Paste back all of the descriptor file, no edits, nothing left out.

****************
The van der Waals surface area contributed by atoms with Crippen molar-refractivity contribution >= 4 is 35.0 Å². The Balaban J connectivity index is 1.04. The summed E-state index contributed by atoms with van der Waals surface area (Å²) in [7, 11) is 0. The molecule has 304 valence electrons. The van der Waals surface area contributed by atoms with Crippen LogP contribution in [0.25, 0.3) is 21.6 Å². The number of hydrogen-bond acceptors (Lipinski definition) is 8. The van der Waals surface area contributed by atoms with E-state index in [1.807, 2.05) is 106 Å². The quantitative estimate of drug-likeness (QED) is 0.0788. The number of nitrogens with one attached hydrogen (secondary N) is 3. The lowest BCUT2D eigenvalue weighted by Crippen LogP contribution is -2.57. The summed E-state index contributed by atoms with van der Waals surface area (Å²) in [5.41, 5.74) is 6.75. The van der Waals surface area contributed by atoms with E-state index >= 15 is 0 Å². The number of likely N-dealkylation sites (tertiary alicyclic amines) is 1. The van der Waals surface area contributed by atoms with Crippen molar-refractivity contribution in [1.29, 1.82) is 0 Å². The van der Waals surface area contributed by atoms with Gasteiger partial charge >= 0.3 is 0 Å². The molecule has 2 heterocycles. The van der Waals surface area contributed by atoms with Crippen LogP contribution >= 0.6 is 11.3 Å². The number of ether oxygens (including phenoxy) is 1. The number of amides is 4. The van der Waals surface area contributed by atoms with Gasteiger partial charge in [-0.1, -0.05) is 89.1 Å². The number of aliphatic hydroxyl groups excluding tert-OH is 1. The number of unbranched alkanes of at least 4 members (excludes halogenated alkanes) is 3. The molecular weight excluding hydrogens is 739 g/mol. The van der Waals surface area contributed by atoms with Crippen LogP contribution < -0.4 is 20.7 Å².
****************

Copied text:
The van der Waals surface area contributed by atoms with Crippen molar-refractivity contribution >= 4 is 35.0 Å². The Balaban J connectivity index is 1.04. The summed E-state index contributed by atoms with van der Waals surface area (Å²) in [7, 11) is 0. The molecule has 304 valence electrons. The van der Waals surface area contributed by atoms with Crippen LogP contribution in [0.25, 0.3) is 21.6 Å². The number of hydrogen-bond acceptors (Lipinski definition) is 8. The van der Waals surface area contributed by atoms with E-state index in [1.807, 2.05) is 106 Å². The quantitative estimate of drug-likeness (QED) is 0.0788. The number of nitrogens with one attached hydrogen (secondary N) is 3. The lowest BCUT2D eigenvalue weighted by Crippen LogP contribution is -2.57. The summed E-state index contributed by atoms with van der Waals surface area (Å²) in [5.41, 5.74) is 6.75. The van der Waals surface area contributed by atoms with E-state index >= 15 is 0 Å². The number of likely N-dealkylation sites (tertiary alicyclic amines) is 1. The van der Waals surface area contributed by atoms with Crippen molar-refractivity contribution in [1.29, 1.82) is 0 Å². The van der Waals surface area contributed by atoms with Gasteiger partial charge >= 0.3 is 0 Å². The molecule has 2 heterocycles. The van der Waals surface area contributed by atoms with Crippen LogP contribution >= 0.6 is 11.3 Å². The number of ether oxygens (including phenoxy) is 1. The number of amides is 4. The van der Waals surface area contributed by atoms with Gasteiger partial charge in [-0.1, -0.05) is 89.1 Å². The number of aliphatic hydroxyl groups excluding tert-OH is 1. The number of unbranched alkanes of at least 4 members (excludes halogenated alkanes) is 3. The molecular weight excluding hydrogens is 739 g/mol. The van der Waals surface area contributed by atoms with Crippen LogP contribution < -0.4 is 20.7 Å².